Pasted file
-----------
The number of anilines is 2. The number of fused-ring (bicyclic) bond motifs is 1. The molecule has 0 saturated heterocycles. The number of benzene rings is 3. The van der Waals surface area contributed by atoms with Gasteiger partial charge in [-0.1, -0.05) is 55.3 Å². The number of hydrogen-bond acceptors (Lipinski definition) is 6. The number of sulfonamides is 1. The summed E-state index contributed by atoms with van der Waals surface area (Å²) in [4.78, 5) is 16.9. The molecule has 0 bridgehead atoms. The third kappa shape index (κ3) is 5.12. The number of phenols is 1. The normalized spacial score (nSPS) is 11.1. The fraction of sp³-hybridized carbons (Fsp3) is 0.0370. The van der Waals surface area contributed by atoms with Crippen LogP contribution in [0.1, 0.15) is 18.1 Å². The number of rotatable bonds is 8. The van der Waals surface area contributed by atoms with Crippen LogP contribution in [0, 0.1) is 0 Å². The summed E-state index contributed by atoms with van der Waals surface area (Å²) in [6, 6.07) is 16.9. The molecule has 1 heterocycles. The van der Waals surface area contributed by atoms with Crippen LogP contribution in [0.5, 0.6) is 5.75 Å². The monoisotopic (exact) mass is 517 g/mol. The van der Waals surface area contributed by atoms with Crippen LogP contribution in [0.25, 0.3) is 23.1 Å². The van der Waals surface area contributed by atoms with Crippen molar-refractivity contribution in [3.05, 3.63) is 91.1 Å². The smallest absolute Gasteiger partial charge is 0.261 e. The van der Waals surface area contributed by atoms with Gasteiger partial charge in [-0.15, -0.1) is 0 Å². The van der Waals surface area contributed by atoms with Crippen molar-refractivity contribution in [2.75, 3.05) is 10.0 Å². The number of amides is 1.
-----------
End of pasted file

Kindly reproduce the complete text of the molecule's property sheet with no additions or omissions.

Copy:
The number of anilines is 2. The number of fused-ring (bicyclic) bond motifs is 1. The molecule has 0 saturated heterocycles. The number of benzene rings is 3. The van der Waals surface area contributed by atoms with Gasteiger partial charge in [-0.1, -0.05) is 55.3 Å². The number of hydrogen-bond acceptors (Lipinski definition) is 6. The number of sulfonamides is 1. The summed E-state index contributed by atoms with van der Waals surface area (Å²) in [4.78, 5) is 16.9. The molecule has 0 bridgehead atoms. The third kappa shape index (κ3) is 5.12. The number of phenols is 1. The normalized spacial score (nSPS) is 11.1. The fraction of sp³-hybridized carbons (Fsp3) is 0.0370. The van der Waals surface area contributed by atoms with Crippen LogP contribution in [0.1, 0.15) is 18.1 Å². The number of rotatable bonds is 8. The van der Waals surface area contributed by atoms with Crippen LogP contribution in [0, 0.1) is 0 Å². The summed E-state index contributed by atoms with van der Waals surface area (Å²) in [6, 6.07) is 16.9. The molecule has 1 heterocycles. The van der Waals surface area contributed by atoms with Crippen LogP contribution in [0.5, 0.6) is 5.75 Å². The monoisotopic (exact) mass is 517 g/mol. The van der Waals surface area contributed by atoms with Crippen LogP contribution in [0.25, 0.3) is 23.1 Å². The van der Waals surface area contributed by atoms with Crippen molar-refractivity contribution in [3.05, 3.63) is 91.1 Å². The smallest absolute Gasteiger partial charge is 0.261 e. The van der Waals surface area contributed by atoms with Gasteiger partial charge in [-0.15, -0.1) is 0 Å². The van der Waals surface area contributed by atoms with Crippen molar-refractivity contribution in [2.75, 3.05) is 10.0 Å². The number of amides is 1.